July 9, 2018  (Web Review)

Mighty Ground

(2018) 83 min. DVD: $14.95. Random Media (avail. from www.amazon.com).

Reviewer rating: 3.0/4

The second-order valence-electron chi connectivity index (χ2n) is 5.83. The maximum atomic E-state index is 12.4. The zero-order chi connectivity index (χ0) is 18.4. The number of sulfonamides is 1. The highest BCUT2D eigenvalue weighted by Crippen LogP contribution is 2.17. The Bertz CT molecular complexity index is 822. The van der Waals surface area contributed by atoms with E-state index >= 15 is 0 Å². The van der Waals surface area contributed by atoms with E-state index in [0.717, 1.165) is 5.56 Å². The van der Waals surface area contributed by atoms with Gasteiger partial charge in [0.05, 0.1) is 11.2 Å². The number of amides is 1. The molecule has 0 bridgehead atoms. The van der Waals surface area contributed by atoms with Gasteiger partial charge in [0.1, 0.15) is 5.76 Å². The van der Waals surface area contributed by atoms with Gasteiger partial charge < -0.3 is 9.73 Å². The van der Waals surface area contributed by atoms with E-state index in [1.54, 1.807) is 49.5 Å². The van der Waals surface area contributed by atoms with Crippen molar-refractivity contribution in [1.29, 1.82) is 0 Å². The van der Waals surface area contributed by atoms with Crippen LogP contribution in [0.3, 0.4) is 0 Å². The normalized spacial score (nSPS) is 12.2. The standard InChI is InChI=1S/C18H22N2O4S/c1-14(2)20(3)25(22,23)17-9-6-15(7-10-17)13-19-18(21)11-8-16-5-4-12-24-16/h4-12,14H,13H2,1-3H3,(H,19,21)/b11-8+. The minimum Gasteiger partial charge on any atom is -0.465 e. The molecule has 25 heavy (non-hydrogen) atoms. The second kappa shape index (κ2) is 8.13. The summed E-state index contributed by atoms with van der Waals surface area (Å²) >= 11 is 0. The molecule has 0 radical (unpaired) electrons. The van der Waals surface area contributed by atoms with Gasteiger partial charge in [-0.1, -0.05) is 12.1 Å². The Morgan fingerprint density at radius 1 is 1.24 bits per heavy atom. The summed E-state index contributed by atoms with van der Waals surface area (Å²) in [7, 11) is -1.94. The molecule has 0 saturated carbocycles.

Filmmaker Delila Vallot’s documentary serves up a dramatic example of becoming clean and sober after decades of drug addiction. Largely shot in Los Angeles’s Skid Row neighborhood, where homeless people line the sidewalks, the film is a portrait of Ronald Troy Collins, a middle-aged man who began smoking crack cocaine at the age of 13. Succumbing to the drug’s hold, which robbed him of the remarkable life he might have enjoyed as a very fine soul singer, this upbeat survivor tries to get by every day by approaching strangers with a smile and literally singing for his supper. Mighty Ground details some cringeworthy aspects of life on the street, including the diseases that shoeless people can pick up on a dirty sidewalk—sometimes leading to amputation. But the narrative pivots when Collins meets some passersby who take an interest in him and his voice, offering their determined support to pull him out of his personal hell. The second half of the documentary captures the miraculous results, with the cleaned-up Collins emerging as a very different man from the one earlier introduced: passionate about his voice, but also level-headed, expansive, and generous toward others. An inspiring portrait of a jazz-soul tenor who should have been a star but now gets an overdue chance at success, this is recommended. Aud: C, P. (T. Keogh)